Turn on the Air Conditioning

While it might mean you pay more in electricity, crank up the air conditioning in your current place as well as the new place. That way while everyone is moving in and out they at least get a little cool air in the process. Also, keeping your apartments cool will keep them from getting muggy or humid, which can make it unbearable.

Try for the Middle of the Month

Most people move in the summer, which means the beginning and end of summer months are when rental trucks and boxes will be hard to find. If you move mid-month, you are more likely to get a rental truck and all of the supplies (and maybe even friends to help) you need to move.

Don’t Pack Perishables

Your boxes are likely to sit in the heat for a few hours. So don’t pack perishable food in boxes. Instead, keep food separate and make sure every box is labeled so that people know what needs to get into the new apartment first and what can sit on the truck for a few hours while you unload.

Jun 2014

Should You Rent a Duplex?

Young adults moving in new homeWhether you have rented before or this is your first time finding a rental property, deciding the type of property to rent can be just as daunting as finding the right one to move into. You have options, such as condominiums, townhomes, duplexes, etc. But, a lot of renters aren’t sure which the right one for them is. Some people feel that apartment complexes aren’t private enough or don’t give them as much freedom, which opens the door to duplexes. But, before you decide that you want to rent a duplex, you may want to consider if it is the right move for you.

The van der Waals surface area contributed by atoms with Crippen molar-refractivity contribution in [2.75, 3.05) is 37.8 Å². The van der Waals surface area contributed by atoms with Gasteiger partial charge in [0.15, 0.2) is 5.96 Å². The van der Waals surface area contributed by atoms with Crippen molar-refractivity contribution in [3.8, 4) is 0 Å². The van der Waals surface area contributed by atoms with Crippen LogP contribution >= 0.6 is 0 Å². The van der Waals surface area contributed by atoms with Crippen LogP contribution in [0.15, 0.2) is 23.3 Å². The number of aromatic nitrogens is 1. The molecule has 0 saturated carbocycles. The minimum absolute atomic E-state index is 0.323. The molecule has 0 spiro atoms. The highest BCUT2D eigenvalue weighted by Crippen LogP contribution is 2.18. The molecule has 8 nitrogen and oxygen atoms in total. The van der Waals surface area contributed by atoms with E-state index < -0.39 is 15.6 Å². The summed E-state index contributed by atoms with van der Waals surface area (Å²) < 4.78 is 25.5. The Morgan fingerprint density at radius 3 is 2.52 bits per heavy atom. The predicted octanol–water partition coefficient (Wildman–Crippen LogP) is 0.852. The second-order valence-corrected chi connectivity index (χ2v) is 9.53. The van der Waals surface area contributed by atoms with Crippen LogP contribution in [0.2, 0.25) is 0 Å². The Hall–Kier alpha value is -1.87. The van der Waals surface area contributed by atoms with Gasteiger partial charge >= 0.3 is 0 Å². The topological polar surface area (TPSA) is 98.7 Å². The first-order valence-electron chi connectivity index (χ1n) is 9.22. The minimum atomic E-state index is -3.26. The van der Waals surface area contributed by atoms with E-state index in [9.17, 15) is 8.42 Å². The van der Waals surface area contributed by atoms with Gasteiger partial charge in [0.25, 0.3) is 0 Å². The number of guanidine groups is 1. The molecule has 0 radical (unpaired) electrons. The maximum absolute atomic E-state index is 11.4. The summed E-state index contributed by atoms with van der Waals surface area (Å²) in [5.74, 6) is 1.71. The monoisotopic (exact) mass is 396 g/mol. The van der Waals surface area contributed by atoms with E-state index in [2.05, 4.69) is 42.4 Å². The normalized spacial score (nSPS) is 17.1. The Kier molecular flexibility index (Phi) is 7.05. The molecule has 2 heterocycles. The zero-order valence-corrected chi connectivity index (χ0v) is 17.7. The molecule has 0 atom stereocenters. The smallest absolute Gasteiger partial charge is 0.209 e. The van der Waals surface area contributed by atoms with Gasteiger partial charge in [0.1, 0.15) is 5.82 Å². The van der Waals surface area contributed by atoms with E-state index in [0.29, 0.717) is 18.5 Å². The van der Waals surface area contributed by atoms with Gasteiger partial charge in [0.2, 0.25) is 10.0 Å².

Pro: You Get More Privacy

Yes, with a duplex you have a lot more privacy than an apartment. That is because you usually only share one wall, you aren’t living on top of one another and you may even have a yard. So you won’t feel as though you are sharing every ounce of your living space with someone else.

Pro: You Have Outdoor Room Too

Duplexes typically have a front yard or even a back yard. So this means you have more community space to get outside and you might even be able to have room for the kids to go play. But, you might also be in charge of maintaining that yard — double check with your property owner if you’re not the type to do lawn care.

Pro: You Don’t Share Community Areas

When you rent a duplex, you’re not sharing community items. You will probably have your own laundry room inside the duplex as well, which means you don’t have to worry about doing your laundry with 20 or more other apartment dwellers.

Con: On-Site Maintenance Crews are Gone

When you rent in an apartment complex there is usually an on-site maintenance crew. That means if something breaks, you have someone there who can fix it for you right away. But, if you rent a duplex, you could have to wait for the landlord to dispatch help — and it might mean a day or two depending on the issue.